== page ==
LG 40UB800T Ultra HD TV: Australian Review

If you have a gutsy gaming PC or even a next-gen console, or if you watch a lot of movies on Blu-ray, there's a very real reason to buy a 4K TV. Native-resolution Ultra HD content looks amazing, but upscaling tech is getting good enough to make Full HD video look pretty damn good as well. But it's not necessarily the most expensive and high-end 4K TVs that are interesting me most at the moment.

There's one particular display out now that hits the perfect compromise between size, price and quality. It's small enough to make for a great computer monitor, it's large enough to serve as the main TV in a small apartment, its display is of a high enough standard to make movie watching and gaming equally fun, and it's affordable enough for everyone to buy. LG's new 40-inch UB800T Ultra HD TV is just $949 at RRP — and you can find it even cheaper if you look around.

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What Is It?

  • Screen Size: 40-inch
  • Aspect Ratio: 16:9 widescreen
  • Resolution: 3840x2160
  • Inputs: 3x HDMI 2.0, 2x USB 2.0, USB 3.0, composite, component A/V, Wi-Fi, Ethernet
  • Outputs: 3.5mm analog audio, optical digital audio
  • Smart TV: Yes

The $949 40UB800T is LG's cheapest Ultra HD TV. It's a 40-inch LED edge-lit LCD panel — that's 102 centimetres of screen real estate from corner to corner diagonally — with a 100Hz refresh rate. Being a UHD TV, it has a native resolution of 3840x2160 pixels, four times the pixel density of an equivalent 1080p Full HD screen.

In the photo at the top of this article, you'll see the LG 40UB800T in its natural environment — on my review desk, surrounded by some nice speakers, a gaming PC and a PS4. This is where it screams to be used — for some PC productivity courtesy of that high-res screen, some Ultra HD PC gaming, some PlayStation gaming, and the occasional Blu-ray. It's a screen that can serve perfectly well as a monitor for your computer and as a beautiful cinematic display.

Despite its low price and its low placement within LG's product lineup, the UB800T doesn't miss out on all the bells and whistles (a la the Panasonic A430A). You still get a Magic Remote, control via your smartphone on the LG TV Remote app, you still get integrated Wi-Fi and Smart TV and Miracast wireless display streaming.

As designs go, the UB800T doesn't stand out from the crowd of other low- to mid-range LG LED TVs. Its equally skinny top, left and right bezels are finished in a simple satin black plastic, while the slightly thicker lower bezel has an additional curved strip further down with a central LG logo on a slight bulge. The two legs on the extreme outer edge of the UB800T's chassis individually attach to the rear, with two Phillips screws connecting each foot to its vertical stem, which themselves attach to the TV with two screws each.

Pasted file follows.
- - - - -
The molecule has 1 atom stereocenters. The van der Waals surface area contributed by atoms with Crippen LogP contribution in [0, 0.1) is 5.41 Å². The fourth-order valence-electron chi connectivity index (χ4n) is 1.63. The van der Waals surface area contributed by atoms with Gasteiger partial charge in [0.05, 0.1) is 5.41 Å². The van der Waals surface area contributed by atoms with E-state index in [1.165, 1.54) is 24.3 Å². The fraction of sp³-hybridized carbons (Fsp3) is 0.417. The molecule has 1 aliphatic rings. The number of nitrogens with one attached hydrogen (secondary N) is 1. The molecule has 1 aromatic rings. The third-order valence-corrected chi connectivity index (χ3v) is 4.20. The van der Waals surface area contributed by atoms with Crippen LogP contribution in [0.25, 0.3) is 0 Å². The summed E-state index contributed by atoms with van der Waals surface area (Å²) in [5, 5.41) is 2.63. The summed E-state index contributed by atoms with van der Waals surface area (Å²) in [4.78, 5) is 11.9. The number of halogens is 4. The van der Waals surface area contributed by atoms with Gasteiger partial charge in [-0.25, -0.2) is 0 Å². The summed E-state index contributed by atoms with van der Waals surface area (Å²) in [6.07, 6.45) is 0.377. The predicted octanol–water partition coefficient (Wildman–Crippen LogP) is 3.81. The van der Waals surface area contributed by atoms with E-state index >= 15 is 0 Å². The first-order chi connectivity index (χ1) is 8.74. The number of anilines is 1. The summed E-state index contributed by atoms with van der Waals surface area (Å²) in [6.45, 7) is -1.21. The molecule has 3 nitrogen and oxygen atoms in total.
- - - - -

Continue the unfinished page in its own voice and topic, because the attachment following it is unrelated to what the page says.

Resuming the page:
For external inputs and onboard outputs, the LG 40UB800T sits in the middle of the road. It has three HDCP 2.2-compatible HDMI 2.0 ports, capable of 3840x2160 pixels resolution at a 60Hz refresh rate, along with breakout inputs for both component and composite A/V. 3.5mm analog audio input is joined by SP/DIF optical audio output, and external media comes in courtesy of the aforementioned Wi-Fi or wired LAN port, or one of the two USB 2.0 or single USB 3.0 ports. Along with a digital TV antenna jack, of course.

What Is It Good At?

Being an Ultra HD TV, the LG 40UB800T looks just as good as you'd expect when it's fed a native 3840x2160 pixel video source through its HDMI 2.0 inputs. I started off extremely sceptical of the everyday advantages of 4K, but when you're displaying a 4K native video or computer game, it looks crisp. It's that same feeling of seeing a Retina display iPhone for the first time, making that jump from decent pixel density to insane levels. Resolution isn't even the most important aspect of a TV's picture quality — outright contrast, saturation, white balance and sharpness are arguably more important — but it certainly does help, and the 40UB800T has it in spades.

Similarly, a high quality 1080p video source — that is, a nice clean Blu-ray transfer like The Art Of Flight or Frozen or Samsara, or a new and visually gifted title for the PlayStation 4 or Xbox One like Destiny or even a PC game running at 1080p on a mid-range gaming machine rather than a high-end one — looks great when being displayed through the 40UB800T's internal upscaler. Said upscaler hits a good compromise between aggressive edge sharpening and smooth blurring to make sure that your Full HD sources look just right.

Whether you're supplying native 4K or upscaled video, the LCD panel of the LG 40UB800T is better than any sub-$1000 TV has any right to be. It's glossy, so you'll have to deal with incidental reflections if you're using it in daylight, but its static contrast ratio is good enough that you get deep blacks alongside appreciably bright whites, with an excellent range of gradation in between the two. Colours are vibrant without being completely overblown, although there's a slight bias towards a blue colour cast. Sharpness is a little high straight out of the box, but once you back it off a little you're presented with an image that genuinely looks good and that flatters the high quality content presented on it.t

The UB800T has a good amount of display adjustment hidden away in its straightforward onscreen menu system, too. You can fiddle with white balance, colour saturation, contrast, tint, brightness, sharpening, and the severity of the onboard 100Hz frame rate interpolation. Everything is straightforward, and there's a fair bit you can do to improve the 40UB800T's image if you so care to calibrate it. It looks good out of the box, of course, but if you're a stickler you can make some incremental improvements.

LG touts the 40UB800T as a gaming display, and they couldn't be more right. Stick it in its Game mode, which disables the majority of the image processing — but that crucially doesn't ruin the Ultra HD upscaling — and you'll get a TV with very low input lag. It's perfectly capable when it comes to twitch gaming on console and on PC, which was one of my biggest concerns before actually receiving one and testing it out. Laggy inputs can ruin a TV for gamers, and I am so pleased to report that the 40UB800T is a good performer in this respect.